Lubna and Pebble
Lubna and Pebble
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Annotation: Lubna's best friend is a pebble. Pebble always listens to her stories. Pebble always smiles when she feels scared. But when a lost little boy arrives in the World of Tents, Lubna realizes that he needs Pebble even more than she does.
Catalog Number: #181011
Format: Publisher's Hardcover
No other formats available
Special Formats: Hot Title Hot Title
Publisher: Dial
Copyright Date: 2019
Edition Date: 2019
Illustrator: Egneus, Daniel,
Pages: 32
Availability: Available
New Title: Yes
ISBN: 0-525-55416-5
ISBN 13: 978-0-525-55416-5
Dewey: E
Dimensions: 28 cm.
Language: English
Publishers Weekly
Lubna and her father have come ashore in a new country, where they-re housed in a tent city. Lubna-s best friend is a pebble she picked up on the beach, -shiny and smooth and gray,- made cheerier by the happy face she draws on it with a marker: -Lubna told Pebble everything. About her brothers. About home. About the war.- After a small boy named Amir arrives, Lubna and Pebble befriend him. Then Lubna-s father announces that they-re leaving for a new home, and Amir despairs. Following a sleepless night, the girl knows what she must to do to comfort him. Spacious, soaring spreads by Egnéus (Raven Child and the Snow-Witch) add flashes of imaginative escape to the poignant story by Meddour (The Glump and the Peeble). He shows the action from Lubna-s point of view, rendering interactions between her and Pebble in intimate close-ups, while Lubna-s father and other adults tower protectively above them. In a particularly inventive touch, Amir-s shadow appears as a pomegranate tree; when he receives Lubna-s gift, it bursts into color in a magical expression of gratitude. The story addresses a difficult subject but stays focused on hope. Ages 4-8. (Mar.)

Starred Review for Kirkus Reviews
Lubna navigates the challenges of being a refugee: keeping happy—or rather, surviving—and passing the courage on. She arrives with her dad as refugees to their temporary home, "a World of Tents," with no visible toys and perhaps nothing at all. Lubna latches onto a pebble she finds on the beach after their crowded boat arrives at the shore. After this find, she "clutched Daddy's hand and gripped her pebble. Somehow, she knew they'd keep her safe." The larger-than-life, almost dreamy illustrations show readers what Lubna sees and feels, and the rawness of both text and images penetrates the heart. Lubna and Pebble become best friends, and she and her lovingly understanding father even create a nice home for it to face the cold winter, a shoebox with a tea towel. Then she meets another friend, Amir, a little boy who is alone. "This is my best friend, Pebble," Lubna says. Amir smiles, and together they play under the stars, the illustrations taking on jewel tones that contrast their imaginary play with the drabness of the refugee camp. When Lubna hears the happy news about resettlement to a better place, she is first happy, then sad about leaving Amir behind. She makes a hard and selfless decision that night, to share her treasure with her young friend who needs to hang on. Lubna, her father, and Amir have olive skin and dark hair; their circumstances hint at Syrian origins, but no country is named.A true celebration of the endless creativity and resilience of children. (Picture book. 5-12)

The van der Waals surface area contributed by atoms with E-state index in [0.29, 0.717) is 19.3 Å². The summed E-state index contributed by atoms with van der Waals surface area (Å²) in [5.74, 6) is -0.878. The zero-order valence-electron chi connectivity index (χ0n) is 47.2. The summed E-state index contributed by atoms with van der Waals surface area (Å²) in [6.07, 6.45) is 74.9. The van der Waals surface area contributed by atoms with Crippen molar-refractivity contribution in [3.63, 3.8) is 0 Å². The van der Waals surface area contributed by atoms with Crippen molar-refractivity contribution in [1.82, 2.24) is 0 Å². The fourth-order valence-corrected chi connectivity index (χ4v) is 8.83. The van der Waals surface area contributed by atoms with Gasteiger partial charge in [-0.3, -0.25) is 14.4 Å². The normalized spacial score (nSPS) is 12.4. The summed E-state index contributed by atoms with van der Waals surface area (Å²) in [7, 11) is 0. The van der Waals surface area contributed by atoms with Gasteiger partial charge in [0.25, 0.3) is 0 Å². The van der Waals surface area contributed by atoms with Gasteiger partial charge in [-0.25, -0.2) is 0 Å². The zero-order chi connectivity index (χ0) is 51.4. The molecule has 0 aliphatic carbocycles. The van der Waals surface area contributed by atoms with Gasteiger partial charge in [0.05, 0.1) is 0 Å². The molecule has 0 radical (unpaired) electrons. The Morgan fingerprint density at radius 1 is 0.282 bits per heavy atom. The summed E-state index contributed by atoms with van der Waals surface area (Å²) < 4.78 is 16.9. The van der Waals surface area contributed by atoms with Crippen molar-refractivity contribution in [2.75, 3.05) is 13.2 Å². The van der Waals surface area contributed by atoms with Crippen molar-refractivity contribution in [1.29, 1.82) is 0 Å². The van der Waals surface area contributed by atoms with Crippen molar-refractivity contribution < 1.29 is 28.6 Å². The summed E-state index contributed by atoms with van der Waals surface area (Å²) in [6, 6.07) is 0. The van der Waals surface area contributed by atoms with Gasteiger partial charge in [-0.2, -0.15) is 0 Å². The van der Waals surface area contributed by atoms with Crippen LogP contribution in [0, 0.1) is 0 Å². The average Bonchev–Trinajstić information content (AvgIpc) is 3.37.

Starred Review ALA Booklist
*Starred Review* Some children have security blankets, some have teddy bears, others have invisible friends. Lubna has Pebble. It is telling that this child would rely on so ordinary and ubiquitous an object for comfort: she has nothing else. Before we can wonder why a little girl's best friend is a pebble, we learn that she found it when she and her father arrived in a World of Tents. Night skies make silhouettes of the hulls of boats that dwarf tiny Lubna on the beach from where she and her father make their way to their new tent home. The fact that they are refugees might be lost on the youngest readers as this significant fact is only subtly conveyed in the text. But a quiet sense of loss pervades the story and is amplified when another small child, Amir, arrives. Close-up renderings of Lubna's face, her father's strong arms, and Amir's drooped shoulders convey the weight of trauma the children carry. Yet there is also a tenderness and optimism in their playful delight and shared love of Pebble. A warm palette of indigo and ocher, with occasional blasts of glowing orange and red, mirrors the cocoon of security that the children build for each other. Lubna and Pebble is a timely story of displacement, loss, friendship, and kindness iversal messages with timeless appeal.
Reviewing Agencies: - Find Other Reviewed Titles
Starred Review ALA Booklist (3/1/19)
Starred Review for Kirkus Reviews
Horn Book
Publishers Weekly
Reading Level: 2.0
Interest Level: P-2
Lexile: 460L

In an unforgettable story that subtly addresses the refugee crisis, a young girl must decide if friendship means giving up the one item that gives her comfort during a time of utter uncertainty.

Lubna's best friend is a pebble. Pebble always listens to her stories. Pebble always smiles when she feels scared. But when a lost little boy arrives in the World of Tents, Lubna realizes that he needs Pebble even more than she does.

This emotionally stirring and stunningly illustrated picture book explores one girl's powerful act of friendship in the midst of an unknown situation.

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